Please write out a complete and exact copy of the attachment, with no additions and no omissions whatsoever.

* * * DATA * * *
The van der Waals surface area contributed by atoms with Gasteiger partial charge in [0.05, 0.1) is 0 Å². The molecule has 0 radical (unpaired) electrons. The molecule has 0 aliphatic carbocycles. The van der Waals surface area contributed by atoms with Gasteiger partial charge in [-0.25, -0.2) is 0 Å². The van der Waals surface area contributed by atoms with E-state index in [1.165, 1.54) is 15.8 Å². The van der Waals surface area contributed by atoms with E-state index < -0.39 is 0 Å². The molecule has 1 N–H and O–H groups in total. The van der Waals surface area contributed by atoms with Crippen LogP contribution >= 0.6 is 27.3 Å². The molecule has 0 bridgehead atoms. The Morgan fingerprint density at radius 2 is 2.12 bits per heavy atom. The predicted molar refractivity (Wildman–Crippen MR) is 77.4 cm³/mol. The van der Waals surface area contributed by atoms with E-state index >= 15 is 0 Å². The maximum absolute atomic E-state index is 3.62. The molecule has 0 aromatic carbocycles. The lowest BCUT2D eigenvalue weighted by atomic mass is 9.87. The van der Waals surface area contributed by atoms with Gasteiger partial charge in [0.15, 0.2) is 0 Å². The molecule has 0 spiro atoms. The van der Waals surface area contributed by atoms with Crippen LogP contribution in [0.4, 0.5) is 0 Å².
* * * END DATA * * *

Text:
The van der Waals surface area contributed by atoms with Gasteiger partial charge in [0.05, 0.1) is 0 Å². The molecule has 0 radical (unpaired) electrons. The molecule has 0 aliphatic carbocycles. The van der Waals surface area contributed by atoms with Gasteiger partial charge in [-0.25, -0.2) is 0 Å². The van der Waals surface area contributed by atoms with E-state index in [1.165, 1.54) is 15.8 Å². The van der Waals surface area contributed by atoms with E-state index < -0.39 is 0 Å². The molecule has 1 N–H and O–H groups in total. The van der Waals surface area contributed by atoms with Crippen LogP contribution >= 0.6 is 27.3 Å². The molecule has 0 bridgehead atoms. The Morgan fingerprint density at radius 2 is 2.12 bits per heavy atom. The predicted molar refractivity (Wildman–Crippen MR) is 77.4 cm³/mol. The van der Waals surface area contributed by atoms with E-state index >= 15 is 0 Å². The maximum absolute atomic E-state index is 3.62. The molecule has 0 aromatic carbocycles. The lowest BCUT2D eigenvalue weighted by atomic mass is 9.87. The van der Waals surface area contributed by atoms with Gasteiger partial charge in [0.15, 0.2) is 0 Å². The molecule has 0 spiro atoms. The van der Waals surface area contributed by atoms with Crippen LogP contribution in [0.4, 0.5) is 0 Å².